Israeli far-right ministers slam reported peace plan for Palestinian state

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Two powerful Israeli far-right ministers Thursday slammed a reported US peace plan with its Arab allies for a Gaza truce which lays the foundation for a Palestinian state.

The Washington Post reported that US President Joe Biden’s administration and a small group of Arab nations are working out a comprehensive plan for long-term peace between Israel and the Palestinians.

It includes a firm timeline for the establishment of a Palestinian state, the report said.

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“An initial ceasefire, projected to be at least six weeks, would provide time to make the plan public, recruit additional support and take the initial steps toward its implementation, including the formation of an interim Palestinian government,” the report said quoting unnamed US and Arab officials.

Planners hope an agreement that would include the release of hostages can be reached before March 10 when the Muslim fasting month of Ramadan is expected to begin, it said.

But the proposal was slammed by Israel’s National Security Minister Itamar Ben-Gvir and Finance Minister Bezalel Smotrich, both extreme-right settlers living in the occupied West Bank.

“We will in no way agree to this plan, which actually says that the Palestinians deserve a reward for the terrible massacre they committed,” Smotrich wrote on social media platform X, referring to the October 7 attack by Hamas.

“A Palestinian state is an existential threat to the State of Israel as was proven on October 7.”

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Israeli settlements in the Palestinian territories of West Bank and annexed east Jerusalem are seen as a major barrier to a peace deal.

“1,400 are murdered and the world wants to give them a state. Not going to happen,” wrote Ben-Gvir on X.

“The establishment of a Palestinian state means the establishment of a Hamas state.”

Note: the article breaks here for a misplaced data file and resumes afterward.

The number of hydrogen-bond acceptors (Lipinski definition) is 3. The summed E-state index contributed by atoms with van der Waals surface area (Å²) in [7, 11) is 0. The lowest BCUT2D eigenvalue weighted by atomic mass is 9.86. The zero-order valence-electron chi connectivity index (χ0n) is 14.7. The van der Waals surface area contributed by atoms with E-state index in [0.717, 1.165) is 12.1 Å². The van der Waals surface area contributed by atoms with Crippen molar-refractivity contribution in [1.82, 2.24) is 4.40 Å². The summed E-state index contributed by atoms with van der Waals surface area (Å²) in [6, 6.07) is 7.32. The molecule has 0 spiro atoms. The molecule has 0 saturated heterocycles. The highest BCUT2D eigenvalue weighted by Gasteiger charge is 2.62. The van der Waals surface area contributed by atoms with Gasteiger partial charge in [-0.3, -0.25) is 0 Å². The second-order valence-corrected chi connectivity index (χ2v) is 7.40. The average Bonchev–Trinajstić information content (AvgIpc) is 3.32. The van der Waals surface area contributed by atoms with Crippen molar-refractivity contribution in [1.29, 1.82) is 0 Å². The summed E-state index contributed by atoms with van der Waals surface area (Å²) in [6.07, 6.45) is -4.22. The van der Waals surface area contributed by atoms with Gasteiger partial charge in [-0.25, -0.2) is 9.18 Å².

Gaza truce talks

An earlier set of agreements which were due to lead to a permanent solution to the conflict -- the 1990s Oslo Accords -- created the Palestinian Authority which has limited rule in the West Bank.

Israel bans Palestinian political activity from east Jerusalem, while Gaza has for years been ruled by militant group Hamas which is split from the PA.

The outrage by Israeli extreme-right ministers came as mediators from the United States, Qatar and Egypt met in Cairo this week to broker a deal that would halt Gaza fighting.

Hamas has tabled proposals for an initial weeks-long truce, during which prisoners would be exchanged, while outlining other aspects including more aid and the withdrawal of Israeli troops.

Israeli media reported the country’s delegation was ordered not to return to the Cairo talks until Hamas softened its stance.

“I insist that Hamas drop their delusional demands, and when they drop these demands we can move forward,” Prime Minister Benjamin Netanyahu said Wednesday without commenting on these reports.

The families of hostages who are campaigning for the release of the captives expressed anger after Netanyahu’s comments.

“This is a scandalous decision that amounts to a death sentence and deliberate sacrifice of the ... hostages languishing in Hamas’ tunnels,” the Hostages and Missing Families Forum campaign group said late on Wednesday.

Around 250 people were abducted to the Gaza Strip by militants during the October 7 attack, Israeli officials say. Some 130 are still held captive, including 29 who are believed to be dead.

The attack resulted in the deaths of around 1,160 people, mostly civilians, according to an AFP tally based on Israeli figures.

Israel’s blistering retaliatory military response in Gaza has so far killed 28,576 people, most of them women, children and adolescents, according to the territory’s health ministry.

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